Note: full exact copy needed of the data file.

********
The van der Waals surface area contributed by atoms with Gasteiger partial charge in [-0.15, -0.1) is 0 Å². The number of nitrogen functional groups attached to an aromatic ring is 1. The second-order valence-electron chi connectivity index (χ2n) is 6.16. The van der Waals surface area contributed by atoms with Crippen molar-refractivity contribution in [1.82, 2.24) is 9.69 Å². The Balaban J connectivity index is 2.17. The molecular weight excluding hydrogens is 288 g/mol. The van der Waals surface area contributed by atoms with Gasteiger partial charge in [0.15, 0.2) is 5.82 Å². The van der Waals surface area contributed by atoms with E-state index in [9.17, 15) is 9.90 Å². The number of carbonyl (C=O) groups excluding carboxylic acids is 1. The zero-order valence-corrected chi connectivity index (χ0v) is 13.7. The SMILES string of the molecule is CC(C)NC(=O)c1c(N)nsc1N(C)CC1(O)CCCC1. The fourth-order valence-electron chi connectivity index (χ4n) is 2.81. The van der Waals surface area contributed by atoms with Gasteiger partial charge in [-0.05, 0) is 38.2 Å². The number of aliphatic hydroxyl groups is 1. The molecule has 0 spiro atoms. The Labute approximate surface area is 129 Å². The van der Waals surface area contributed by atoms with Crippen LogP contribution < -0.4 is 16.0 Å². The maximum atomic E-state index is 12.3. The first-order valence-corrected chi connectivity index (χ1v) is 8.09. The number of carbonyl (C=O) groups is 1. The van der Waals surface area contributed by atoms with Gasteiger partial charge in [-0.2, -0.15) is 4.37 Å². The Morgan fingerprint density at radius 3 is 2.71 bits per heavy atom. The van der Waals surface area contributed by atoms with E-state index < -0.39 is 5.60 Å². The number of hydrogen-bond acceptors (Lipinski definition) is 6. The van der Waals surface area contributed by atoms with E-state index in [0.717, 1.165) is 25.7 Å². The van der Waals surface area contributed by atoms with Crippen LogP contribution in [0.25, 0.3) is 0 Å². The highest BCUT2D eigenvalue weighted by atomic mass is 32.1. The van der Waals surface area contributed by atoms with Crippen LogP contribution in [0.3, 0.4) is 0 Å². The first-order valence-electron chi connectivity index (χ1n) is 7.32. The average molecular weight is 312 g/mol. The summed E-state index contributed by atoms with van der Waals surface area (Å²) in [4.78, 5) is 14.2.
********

The van der Waals surface area contributed by atoms with Gasteiger partial charge in [-0.15, -0.1) is 0 Å². The number of nitrogen functional groups attached to an aromatic ring is 1. The second-order valence-electron chi connectivity index (χ2n) is 6.16. The van der Waals surface area contributed by atoms with Crippen molar-refractivity contribution in [1.82, 2.24) is 9.69 Å². The Balaban J connectivity index is 2.17. The molecular weight excluding hydrogens is 288 g/mol. The van der Waals surface area contributed by atoms with Gasteiger partial charge in [0.15, 0.2) is 5.82 Å². The van der Waals surface area contributed by atoms with E-state index in [9.17, 15) is 9.90 Å². The number of carbonyl (C=O) groups excluding carboxylic acids is 1. The zero-order valence-corrected chi connectivity index (χ0v) is 13.7. The SMILES string of the molecule is CC(C)NC(=O)c1c(N)nsc1N(C)CC1(O)CCCC1. The fourth-order valence-electron chi connectivity index (χ4n) is 2.81. The van der Waals surface area contributed by atoms with Gasteiger partial charge in [-0.05, 0) is 38.2 Å². The number of aliphatic hydroxyl groups is 1. The molecule has 0 spiro atoms. The Labute approximate surface area is 129 Å². The van der Waals surface area contributed by atoms with Crippen LogP contribution < -0.4 is 16.0 Å². The maximum atomic E-state index is 12.3. The first-order valence-corrected chi connectivity index (χ1v) is 8.09. The number of carbonyl (C=O) groups is 1. The van der Waals surface area contributed by atoms with Gasteiger partial charge in [-0.2, -0.15) is 4.37 Å². The Morgan fingerprint density at radius 3 is 2.71 bits per heavy atom. The van der Waals surface area contributed by atoms with E-state index < -0.39 is 5.60 Å². The number of hydrogen-bond acceptors (Lipinski definition) is 6. The van der Waals surface area contributed by atoms with E-state index in [0.717, 1.165) is 25.7 Å². The van der Waals surface area contributed by atoms with Crippen LogP contribution in [0.25, 0.3) is 0 Å². The highest BCUT2D eigenvalue weighted by atomic mass is 32.1. The van der Waals surface area contributed by atoms with Crippen LogP contribution in [0.3, 0.4) is 0 Å². The first-order valence-electron chi connectivity index (χ1n) is 7.32. The average molecular weight is 312 g/mol. The summed E-state index contributed by atoms with van der Waals surface area (Å²) in [4.78, 5) is 14.2.